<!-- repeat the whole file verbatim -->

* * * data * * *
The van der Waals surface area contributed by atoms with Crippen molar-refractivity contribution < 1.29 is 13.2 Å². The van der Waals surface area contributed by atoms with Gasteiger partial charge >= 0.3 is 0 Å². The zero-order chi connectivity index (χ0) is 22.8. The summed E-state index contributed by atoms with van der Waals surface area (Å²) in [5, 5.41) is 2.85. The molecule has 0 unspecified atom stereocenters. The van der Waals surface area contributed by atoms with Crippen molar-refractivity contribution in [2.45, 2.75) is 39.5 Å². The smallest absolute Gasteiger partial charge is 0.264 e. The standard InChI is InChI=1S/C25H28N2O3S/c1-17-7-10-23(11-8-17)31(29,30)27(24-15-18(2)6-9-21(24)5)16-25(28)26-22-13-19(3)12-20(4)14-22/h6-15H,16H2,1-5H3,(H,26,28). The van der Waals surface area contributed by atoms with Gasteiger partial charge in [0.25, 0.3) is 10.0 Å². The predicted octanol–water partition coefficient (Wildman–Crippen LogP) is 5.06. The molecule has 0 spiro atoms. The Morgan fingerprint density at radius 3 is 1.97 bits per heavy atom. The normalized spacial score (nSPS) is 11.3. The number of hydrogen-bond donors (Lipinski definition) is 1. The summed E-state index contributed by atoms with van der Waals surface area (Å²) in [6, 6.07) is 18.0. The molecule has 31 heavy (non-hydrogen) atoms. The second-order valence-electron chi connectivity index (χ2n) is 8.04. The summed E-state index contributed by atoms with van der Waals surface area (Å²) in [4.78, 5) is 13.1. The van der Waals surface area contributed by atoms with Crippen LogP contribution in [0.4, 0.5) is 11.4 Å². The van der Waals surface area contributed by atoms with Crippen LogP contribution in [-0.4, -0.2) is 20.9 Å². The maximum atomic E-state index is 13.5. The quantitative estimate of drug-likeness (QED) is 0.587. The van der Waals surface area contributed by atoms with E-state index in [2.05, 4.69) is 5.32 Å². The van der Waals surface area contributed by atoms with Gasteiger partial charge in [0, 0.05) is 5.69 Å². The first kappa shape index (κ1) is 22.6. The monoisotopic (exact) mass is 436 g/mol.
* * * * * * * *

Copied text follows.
The van der Waals surface area contributed by atoms with Crippen molar-refractivity contribution < 1.29 is 13.2 Å². The van der Waals surface area contributed by atoms with Gasteiger partial charge >= 0.3 is 0 Å². The zero-order chi connectivity index (χ0) is 22.8. The summed E-state index contributed by atoms with van der Waals surface area (Å²) in [5, 5.41) is 2.85. The molecule has 0 unspecified atom stereocenters. The van der Waals surface area contributed by atoms with Crippen molar-refractivity contribution in [2.45, 2.75) is 39.5 Å². The smallest absolute Gasteiger partial charge is 0.264 e. The standard InChI is InChI=1S/C25H28N2O3S/c1-17-7-10-23(11-8-17)31(29,30)27(24-15-18(2)6-9-21(24)5)16-25(28)26-22-13-19(3)12-20(4)14-22/h6-15H,16H2,1-5H3,(H,26,28). The van der Waals surface area contributed by atoms with Gasteiger partial charge in [0.25, 0.3) is 10.0 Å². The predicted octanol–water partition coefficient (Wildman–Crippen LogP) is 5.06. The molecule has 0 spiro atoms. The Morgan fingerprint density at radius 3 is 1.97 bits per heavy atom. The normalized spacial score (nSPS) is 11.3. The number of hydrogen-bond donors (Lipinski definition) is 1. The summed E-state index contributed by atoms with van der Waals surface area (Å²) in [6, 6.07) is 18.0. The molecule has 31 heavy (non-hydrogen) atoms. The second-order valence-electron chi connectivity index (χ2n) is 8.04. The summed E-state index contributed by atoms with van der Waals surface area (Å²) in [4.78, 5) is 13.1. The van der Waals surface area contributed by atoms with Crippen LogP contribution in [0.4, 0.5) is 11.4 Å². The van der Waals surface area contributed by atoms with Crippen LogP contribution in [-0.4, -0.2) is 20.9 Å². The maximum atomic E-state index is 13.5. The quantitative estimate of drug-likeness (QED) is 0.587. The van der Waals surface area contributed by atoms with E-state index in [2.05, 4.69) is 5.32 Å². The van der Waals surface area contributed by atoms with Gasteiger partial charge in [0, 0.05) is 5.69 Å². The first kappa shape index (κ1) is 22.6. The monoisotopic (exact) mass is 436 g/mol.